Carbodiimide modification reduces the conductance and increases the tetrodotoxin sensitivity in batrachotoxin-modified sodium channels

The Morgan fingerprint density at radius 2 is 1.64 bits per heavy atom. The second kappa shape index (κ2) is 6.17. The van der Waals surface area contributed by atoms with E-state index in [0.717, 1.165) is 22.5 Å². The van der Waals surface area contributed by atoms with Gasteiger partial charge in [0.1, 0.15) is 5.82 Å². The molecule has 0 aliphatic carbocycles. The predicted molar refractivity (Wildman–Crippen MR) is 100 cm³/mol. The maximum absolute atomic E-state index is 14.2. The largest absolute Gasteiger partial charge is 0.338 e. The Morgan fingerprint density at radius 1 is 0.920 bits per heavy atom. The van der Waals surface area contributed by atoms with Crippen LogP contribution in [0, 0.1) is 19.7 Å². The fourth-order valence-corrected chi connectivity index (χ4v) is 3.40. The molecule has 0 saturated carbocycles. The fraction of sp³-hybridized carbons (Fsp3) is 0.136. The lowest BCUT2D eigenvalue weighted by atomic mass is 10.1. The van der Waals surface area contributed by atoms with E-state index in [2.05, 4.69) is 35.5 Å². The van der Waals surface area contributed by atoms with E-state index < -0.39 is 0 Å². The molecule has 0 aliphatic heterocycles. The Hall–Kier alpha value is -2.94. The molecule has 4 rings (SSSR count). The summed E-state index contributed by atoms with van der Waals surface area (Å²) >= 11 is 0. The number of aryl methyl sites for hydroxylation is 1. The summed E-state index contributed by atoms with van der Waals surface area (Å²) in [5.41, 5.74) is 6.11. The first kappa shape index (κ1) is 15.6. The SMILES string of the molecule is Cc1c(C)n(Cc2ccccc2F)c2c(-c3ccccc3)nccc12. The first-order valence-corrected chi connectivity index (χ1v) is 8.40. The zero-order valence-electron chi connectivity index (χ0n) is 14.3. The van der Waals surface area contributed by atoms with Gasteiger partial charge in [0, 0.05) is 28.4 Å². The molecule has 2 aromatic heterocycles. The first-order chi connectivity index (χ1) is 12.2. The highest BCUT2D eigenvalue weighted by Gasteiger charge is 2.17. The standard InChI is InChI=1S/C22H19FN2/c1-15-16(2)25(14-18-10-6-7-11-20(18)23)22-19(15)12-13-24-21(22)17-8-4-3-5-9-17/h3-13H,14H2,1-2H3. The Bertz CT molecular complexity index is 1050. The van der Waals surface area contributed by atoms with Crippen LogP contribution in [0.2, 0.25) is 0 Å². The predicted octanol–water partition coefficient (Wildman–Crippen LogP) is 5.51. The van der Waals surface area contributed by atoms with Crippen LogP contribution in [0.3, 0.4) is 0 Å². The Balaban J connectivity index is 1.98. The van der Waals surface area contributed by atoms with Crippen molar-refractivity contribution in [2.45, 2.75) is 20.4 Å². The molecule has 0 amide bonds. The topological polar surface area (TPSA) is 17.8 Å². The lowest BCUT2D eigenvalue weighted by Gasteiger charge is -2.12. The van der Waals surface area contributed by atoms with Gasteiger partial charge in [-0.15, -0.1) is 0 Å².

The relationship between the channel entrance and the tetrodotoxin (TTX) binding site was investigated by chemical modification at the extracellular surface of bilayer-incorporated batrachotoxin-(BTX) modified sodium channels using an impermeant carbodiimide in the presence or absence of exogenous nucleophiles. Two (classes of) groups could be modified such that the open-channel conductance was decreased while TTX binding was unaffected, and TTX did not protect against this modification. Because the final conductance level depends on the exogenous nucleophile, each covalent modification appears to involve a carboxyl group. In addition, a third (carboxyl) group could be modified such that TTX binding affinity was increased. These results suggest that the channel entrance and the TTX binding site are spatially separate, which supports previous suggestions that the mechanism by which guanidinium toxins close sodium channels involves a conformational change subsequent to toxin binding.